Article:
Check out the scrolling “breaking news” in this fake news show featured in the Durex ad.
Roping in a handsome Bollywood star also helps the brand connect with more youngsters in a country where 50 percent of the population is below the age of 25.
In an interview to a local newspaper, 28-year old Singh says he wants to use his celebrity-status to help the county fight HIV, STDs, and unwanted pregnancies.
The commercial is more in tune with changing sexual and cultural mores in the new, urban India. Many youngsters, who have grown up on a steady diet of Hollywood movies, do not consider pre-marital sex a taboo. But that does not mean that they have much right over their bodies or sexuality. Even today, many powerful conservative politicians in the country condemn women who have sex before marriage, even when they are raped. With this ad, Durex has made a commendable effort to diminish the shame around sex.
But the next time Durex makes a commercial in India, I would like to see a female actor endorsing awesome sex. Recently, an ad for a private condom company featured Sunny Leone, an international porn star of Indian origin. But it had almost nothing to do with condoms and simply showcased Leone’s body from various angles. For once, I would like to see a popular actress challenge sexual stereotypes and not be treated as a sex object by the ad director. It might help more young women take charge and buy condoms on their own, instead of relying on the man to purchase it.
One omission in the Durex ad is gay sex. Even though India criminalizes homosexuality, the LGBT movement here has been gaining momentum in the region. India has an estimated 2.5 million gay people—it would be great if condom ads start featuring the entire sexual spectrum of society. After all, as the ad says, everyone should be able to enjoy a healthy and rewarding sex life.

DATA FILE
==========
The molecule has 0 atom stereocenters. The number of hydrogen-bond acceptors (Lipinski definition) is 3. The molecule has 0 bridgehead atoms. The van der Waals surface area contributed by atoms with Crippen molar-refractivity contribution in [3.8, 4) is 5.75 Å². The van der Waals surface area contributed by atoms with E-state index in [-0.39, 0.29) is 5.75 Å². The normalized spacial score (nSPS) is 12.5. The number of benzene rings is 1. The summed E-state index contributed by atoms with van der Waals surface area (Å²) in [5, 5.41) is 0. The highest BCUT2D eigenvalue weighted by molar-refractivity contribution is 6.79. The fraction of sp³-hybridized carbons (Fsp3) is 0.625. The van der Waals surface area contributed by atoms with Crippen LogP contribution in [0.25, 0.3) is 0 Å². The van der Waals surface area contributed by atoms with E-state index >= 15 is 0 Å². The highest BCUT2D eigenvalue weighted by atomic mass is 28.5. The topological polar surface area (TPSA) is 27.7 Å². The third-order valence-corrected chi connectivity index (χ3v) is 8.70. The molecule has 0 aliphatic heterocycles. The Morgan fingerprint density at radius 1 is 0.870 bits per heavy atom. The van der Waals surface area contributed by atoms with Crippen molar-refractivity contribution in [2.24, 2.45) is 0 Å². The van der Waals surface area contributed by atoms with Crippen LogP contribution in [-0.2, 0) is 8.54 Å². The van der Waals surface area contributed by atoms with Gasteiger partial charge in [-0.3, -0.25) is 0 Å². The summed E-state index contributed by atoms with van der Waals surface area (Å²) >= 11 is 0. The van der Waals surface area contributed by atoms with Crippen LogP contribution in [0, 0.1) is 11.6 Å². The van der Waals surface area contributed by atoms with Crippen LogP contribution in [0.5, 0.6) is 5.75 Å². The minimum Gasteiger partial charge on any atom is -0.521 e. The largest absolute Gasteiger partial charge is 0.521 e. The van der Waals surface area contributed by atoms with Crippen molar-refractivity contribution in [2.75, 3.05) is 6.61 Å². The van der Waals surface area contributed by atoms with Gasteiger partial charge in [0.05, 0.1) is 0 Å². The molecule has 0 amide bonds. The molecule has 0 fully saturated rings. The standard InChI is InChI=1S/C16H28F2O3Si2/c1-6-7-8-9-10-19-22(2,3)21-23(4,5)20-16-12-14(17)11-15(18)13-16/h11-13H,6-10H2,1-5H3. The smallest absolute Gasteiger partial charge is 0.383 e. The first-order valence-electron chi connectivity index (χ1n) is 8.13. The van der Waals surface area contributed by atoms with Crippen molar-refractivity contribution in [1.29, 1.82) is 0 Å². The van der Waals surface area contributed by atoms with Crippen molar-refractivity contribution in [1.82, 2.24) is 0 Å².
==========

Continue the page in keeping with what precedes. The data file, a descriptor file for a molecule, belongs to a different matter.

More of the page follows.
Diksha Madhok is a freelance multimedia journalist based in New Delhi. You can follow her on Twitter @dikshamadhok.
Related Reading: Check out two sex-positive comics from women-made comics collection Smut Peddler.
2 Comments Have Been Posted
Pretty sure I heard "I don't
Anonymous replied on
Pretty sure I heard "I don't give a flying fuck" rather than "I am a fine fuck"....
Korea Sees its First Condom Commercials
James Turnbull replied on
It's a little late sorry, but Durex also deserves kudos for producing Korea's first condom television commercials back in June last year, after a ban on them was lifted in 2006. Apologies for the link to my own blog, but I'm pretty much the only person talking about them!
As I explain there, they're especially groundbreaking by showing women preparing for a date by bringing condoms. That may not sound like a big deal to overseas readers, but previous studies showed that virginal reputations are *very* important in Korea, to the extent that the vast majority of young women didn't ever carry condoms and/or insist on using them for fear or being branded a slut, and, related, most regarded contraception as solely men's responsibility (pill use is extremely low in Korea, primarily due to scaremongering by the medical industry).
Hopefully those ads will go some way to changing those attitudes, or, even better, are a reflection that attitudes already *have* changed. Unfortunately though, I haven't seen any new condom commercials in the year since they came out.